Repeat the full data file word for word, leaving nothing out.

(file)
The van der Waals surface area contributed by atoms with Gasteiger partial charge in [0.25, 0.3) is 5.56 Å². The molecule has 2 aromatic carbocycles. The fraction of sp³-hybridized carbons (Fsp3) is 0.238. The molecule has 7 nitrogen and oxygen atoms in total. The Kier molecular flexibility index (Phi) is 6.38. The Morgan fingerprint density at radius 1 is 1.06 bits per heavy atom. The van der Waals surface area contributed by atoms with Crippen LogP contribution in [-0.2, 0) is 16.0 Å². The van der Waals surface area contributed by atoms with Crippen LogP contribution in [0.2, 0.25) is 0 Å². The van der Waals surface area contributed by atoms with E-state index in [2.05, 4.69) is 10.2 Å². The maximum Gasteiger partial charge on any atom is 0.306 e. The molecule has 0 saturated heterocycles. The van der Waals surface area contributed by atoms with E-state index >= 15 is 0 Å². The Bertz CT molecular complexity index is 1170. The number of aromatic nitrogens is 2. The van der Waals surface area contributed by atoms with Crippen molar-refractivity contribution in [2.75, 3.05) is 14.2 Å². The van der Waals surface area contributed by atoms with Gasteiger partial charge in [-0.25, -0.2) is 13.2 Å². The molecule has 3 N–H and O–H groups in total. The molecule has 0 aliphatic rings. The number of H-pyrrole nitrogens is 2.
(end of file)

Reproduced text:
The van der Waals surface area contributed by atoms with Gasteiger partial charge in [0.25, 0.3) is 5.56 Å². The molecule has 2 aromatic carbocycles. The fraction of sp³-hybridized carbons (Fsp3) is 0.238. The molecule has 7 nitrogen and oxygen atoms in total. The Kier molecular flexibility index (Phi) is 6.38. The Morgan fingerprint density at radius 1 is 1.06 bits per heavy atom. The van der Waals surface area contributed by atoms with Crippen LogP contribution in [-0.2, 0) is 16.0 Å². The van der Waals surface area contributed by atoms with Crippen LogP contribution in [0.2, 0.25) is 0 Å². The van der Waals surface area contributed by atoms with E-state index in [2.05, 4.69) is 10.2 Å². The maximum Gasteiger partial charge on any atom is 0.306 e. The molecule has 0 saturated heterocycles. The van der Waals surface area contributed by atoms with E-state index >= 15 is 0 Å². The Bertz CT molecular complexity index is 1170. The number of aromatic nitrogens is 2. The van der Waals surface area contributed by atoms with Crippen molar-refractivity contribution in [2.75, 3.05) is 14.2 Å². The van der Waals surface area contributed by atoms with Gasteiger partial charge in [-0.25, -0.2) is 13.2 Å². The molecule has 3 N–H and O–H groups in total. The molecule has 0 aliphatic rings. The number of H-pyrrole nitrogens is 2.